Hi all! Long time, no see. I have been busy finishing up my dissertation and preparing to defend my dissertation on March 15. As a result, I have not had much time to write for enjoyment. However, I’m forcing myself to stop tonight for a few moments.
Since I’m preparing to defend, I thought I would spend some time discussing the defenses of insects, millipedes, and other arthropods. These organisms are often considered defenseless. Everything (bacteria, fungi, birds, bats, fly swatters, etc.) seems capable of killing these animals. Indeed, many of these things can kill arthropods or harm them. Fortunately for certain arthropods, they have so many different ways to avoid danger. If you could give me less than five minutes of your attention, then I can share with a few of many phenomenal examples.
Avoiding conflict can be challenging when the whole world seems out to get you. How do some make hiding in plain sight seem so effortless? They look like the food they eat, move slowly, or fall to the ground when disturbed by a potential predator. If you don’t think falling is effectives, then talk to an entomologist who has experienced this.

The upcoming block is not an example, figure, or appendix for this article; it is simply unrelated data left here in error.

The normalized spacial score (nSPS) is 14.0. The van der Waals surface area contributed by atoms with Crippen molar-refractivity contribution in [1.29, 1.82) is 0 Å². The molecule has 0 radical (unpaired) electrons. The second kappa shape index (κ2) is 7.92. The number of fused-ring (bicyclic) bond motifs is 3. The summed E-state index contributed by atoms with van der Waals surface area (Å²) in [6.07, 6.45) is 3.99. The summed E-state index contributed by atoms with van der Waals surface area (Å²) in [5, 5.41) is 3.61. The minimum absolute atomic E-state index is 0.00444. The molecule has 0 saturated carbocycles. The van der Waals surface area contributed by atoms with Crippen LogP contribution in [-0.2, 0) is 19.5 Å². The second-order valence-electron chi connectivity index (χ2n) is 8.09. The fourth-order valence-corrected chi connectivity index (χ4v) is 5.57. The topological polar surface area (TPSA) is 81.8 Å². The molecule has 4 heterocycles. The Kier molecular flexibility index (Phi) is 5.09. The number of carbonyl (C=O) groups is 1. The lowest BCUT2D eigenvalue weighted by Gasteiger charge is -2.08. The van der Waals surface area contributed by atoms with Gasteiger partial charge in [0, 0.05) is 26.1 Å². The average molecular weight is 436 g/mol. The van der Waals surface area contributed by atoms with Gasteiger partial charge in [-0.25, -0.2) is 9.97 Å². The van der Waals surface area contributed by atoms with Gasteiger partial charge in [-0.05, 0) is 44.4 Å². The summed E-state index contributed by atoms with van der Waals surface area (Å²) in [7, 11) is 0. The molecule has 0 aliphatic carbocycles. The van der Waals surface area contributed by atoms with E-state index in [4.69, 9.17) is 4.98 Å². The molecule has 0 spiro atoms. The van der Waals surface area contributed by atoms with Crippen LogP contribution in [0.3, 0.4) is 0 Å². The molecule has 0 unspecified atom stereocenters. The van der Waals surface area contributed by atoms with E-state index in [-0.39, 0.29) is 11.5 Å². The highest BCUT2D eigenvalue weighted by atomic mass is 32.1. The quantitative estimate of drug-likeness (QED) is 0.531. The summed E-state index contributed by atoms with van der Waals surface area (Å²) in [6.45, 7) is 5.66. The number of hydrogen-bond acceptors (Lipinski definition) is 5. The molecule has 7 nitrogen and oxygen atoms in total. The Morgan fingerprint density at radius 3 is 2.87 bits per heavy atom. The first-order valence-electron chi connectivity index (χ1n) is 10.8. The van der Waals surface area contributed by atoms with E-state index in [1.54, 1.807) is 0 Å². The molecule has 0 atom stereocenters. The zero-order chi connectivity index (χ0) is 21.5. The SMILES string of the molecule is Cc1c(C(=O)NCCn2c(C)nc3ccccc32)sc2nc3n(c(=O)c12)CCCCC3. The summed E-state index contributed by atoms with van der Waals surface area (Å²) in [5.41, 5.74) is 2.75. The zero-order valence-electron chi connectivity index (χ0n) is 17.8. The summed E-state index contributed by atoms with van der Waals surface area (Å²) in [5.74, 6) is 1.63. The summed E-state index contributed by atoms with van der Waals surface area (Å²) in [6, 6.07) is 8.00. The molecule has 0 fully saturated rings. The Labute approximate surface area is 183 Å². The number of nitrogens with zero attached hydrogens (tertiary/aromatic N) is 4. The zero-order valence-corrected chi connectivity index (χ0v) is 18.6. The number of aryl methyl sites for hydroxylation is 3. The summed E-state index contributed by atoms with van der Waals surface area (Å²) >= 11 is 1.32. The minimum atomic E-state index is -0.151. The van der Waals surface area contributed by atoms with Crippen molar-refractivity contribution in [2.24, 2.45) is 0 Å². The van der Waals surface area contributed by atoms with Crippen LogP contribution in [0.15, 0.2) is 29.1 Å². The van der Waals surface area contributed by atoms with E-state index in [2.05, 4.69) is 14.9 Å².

Imagine the following scenario. You are a few inches long and about to be attacked by another animal much larger than yourself. Alone, outsized, and without any tools except for your own body, what do you do?
Some arthropods take control against seemingly impossible odds and attempt to retaliate. For instance, some praying mantids will splay their wings and forelegs in attempt to look bigger and intimidate would-be assailants. As bizarre as this may seem, it can be effective. For more about praying mantids, follow Syndey Brannoch, a Ph.D. student, studying the taxonomy of praying mantids around the world. Of course, there are more famous cases of social insects like yellowjackets, honey bees, and ants which will bring together many individuals to fight as one while they protect their colonies.
Some predators know to avoid arthropods which have certain colors because they taste bad or make them sick. Studies in the 20th century discovered robins would avoid particular butterflies after eating Monarch butterflies, even those that were of a different species. Both species were bright orange, of similar size, and overlapping habitats. This makes it tricky for any bird attempting to eat a butterfly without the worry of vomiting. Though there is now knowledge the Viceroy butterfly has compounds which make it taste bad to birds, this concept of mimicry has been found in many different areas.
There are millipedes in the United States which excrete cyanide from specialized pores in their bodies. Yes, you read that correctly. These millipedes are brightly colored. While this makes the millipedes easier to spot, this also makes them easier to avoid. This cool research was the result of Paul Marek, Derek Hennen, and their colleagues.
As always, thanks for reading. I appreciate your time and any comments you may wish to share. You can find me on Twitter (@EntoLudwick) and reach out if you would like. Have a great day!